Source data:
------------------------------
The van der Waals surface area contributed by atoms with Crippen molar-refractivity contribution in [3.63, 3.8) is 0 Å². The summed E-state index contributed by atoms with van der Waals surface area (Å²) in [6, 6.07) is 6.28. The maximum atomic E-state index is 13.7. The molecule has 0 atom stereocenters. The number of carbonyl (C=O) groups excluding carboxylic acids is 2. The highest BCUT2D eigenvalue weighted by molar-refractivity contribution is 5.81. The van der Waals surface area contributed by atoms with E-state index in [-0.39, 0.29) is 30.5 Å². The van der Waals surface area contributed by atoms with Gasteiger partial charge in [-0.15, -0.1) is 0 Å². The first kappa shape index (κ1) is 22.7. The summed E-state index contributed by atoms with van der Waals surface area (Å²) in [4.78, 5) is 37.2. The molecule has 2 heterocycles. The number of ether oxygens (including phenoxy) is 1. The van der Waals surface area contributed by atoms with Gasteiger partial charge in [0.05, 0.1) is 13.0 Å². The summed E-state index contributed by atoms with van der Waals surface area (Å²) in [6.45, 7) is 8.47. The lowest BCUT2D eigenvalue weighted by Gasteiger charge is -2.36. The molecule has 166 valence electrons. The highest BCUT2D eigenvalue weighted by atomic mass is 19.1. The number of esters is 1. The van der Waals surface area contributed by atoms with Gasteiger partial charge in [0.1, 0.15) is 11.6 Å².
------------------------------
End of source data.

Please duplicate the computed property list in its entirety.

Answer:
The van der Waals surface area contributed by atoms with Crippen molar-refractivity contribution in [3.63, 3.8) is 0 Å². The summed E-state index contributed by atoms with van der Waals surface area (Å²) in [6, 6.07) is 6.28. The maximum atomic E-state index is 13.7. The molecule has 0 atom stereocenters. The number of carbonyl (C=O) groups excluding carboxylic acids is 2. The highest BCUT2D eigenvalue weighted by molar-refractivity contribution is 5.81. The van der Waals surface area contributed by atoms with E-state index in [-0.39, 0.29) is 30.5 Å². The van der Waals surface area contributed by atoms with Gasteiger partial charge in [-0.15, -0.1) is 0 Å². The first kappa shape index (κ1) is 22.7. The summed E-state index contributed by atoms with van der Waals surface area (Å²) in [4.78, 5) is 37.2. The molecule has 2 heterocycles. The number of ether oxygens (including phenoxy) is 1. The van der Waals surface area contributed by atoms with Gasteiger partial charge in [0.05, 0.1) is 13.0 Å². The summed E-state index contributed by atoms with van der Waals surface area (Å²) in [6.45, 7) is 8.47. The lowest BCUT2D eigenvalue weighted by Gasteiger charge is -2.36. The molecule has 166 valence electrons. The highest BCUT2D eigenvalue weighted by atomic mass is 19.1. The number of esters is 1. The van der Waals surface area contributed by atoms with Gasteiger partial charge in [0.1, 0.15) is 11.6 Å².